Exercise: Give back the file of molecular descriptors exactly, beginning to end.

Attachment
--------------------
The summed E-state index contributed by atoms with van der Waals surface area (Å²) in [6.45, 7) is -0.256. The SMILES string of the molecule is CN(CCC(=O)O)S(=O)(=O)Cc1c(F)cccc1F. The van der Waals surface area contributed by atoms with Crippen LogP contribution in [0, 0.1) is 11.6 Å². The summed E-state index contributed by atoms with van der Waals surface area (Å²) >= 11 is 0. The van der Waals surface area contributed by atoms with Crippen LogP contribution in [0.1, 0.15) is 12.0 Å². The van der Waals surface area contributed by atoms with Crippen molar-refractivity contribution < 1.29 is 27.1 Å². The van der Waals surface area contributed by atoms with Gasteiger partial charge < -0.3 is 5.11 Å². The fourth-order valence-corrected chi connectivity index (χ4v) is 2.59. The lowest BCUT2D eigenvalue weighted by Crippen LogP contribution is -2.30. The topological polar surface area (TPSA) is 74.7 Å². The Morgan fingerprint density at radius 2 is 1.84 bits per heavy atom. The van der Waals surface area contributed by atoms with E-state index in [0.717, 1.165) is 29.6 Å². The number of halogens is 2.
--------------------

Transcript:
The summed E-state index contributed by atoms with van der Waals surface area (Å²) in [6.45, 7) is -0.256. The SMILES string of the molecule is CN(CCC(=O)O)S(=O)(=O)Cc1c(F)cccc1F. The van der Waals surface area contributed by atoms with Crippen LogP contribution in [0, 0.1) is 11.6 Å². The summed E-state index contributed by atoms with van der Waals surface area (Å²) >= 11 is 0. The van der Waals surface area contributed by atoms with Crippen LogP contribution in [0.1, 0.15) is 12.0 Å². The van der Waals surface area contributed by atoms with Crippen molar-refractivity contribution < 1.29 is 27.1 Å². The van der Waals surface area contributed by atoms with Gasteiger partial charge < -0.3 is 5.11 Å². The fourth-order valence-corrected chi connectivity index (χ4v) is 2.59. The lowest BCUT2D eigenvalue weighted by Crippen LogP contribution is -2.30. The topological polar surface area (TPSA) is 74.7 Å². The Morgan fingerprint density at radius 2 is 1.84 bits per heavy atom. The van der Waals surface area contributed by atoms with E-state index in [0.717, 1.165) is 29.6 Å². The number of halogens is 2.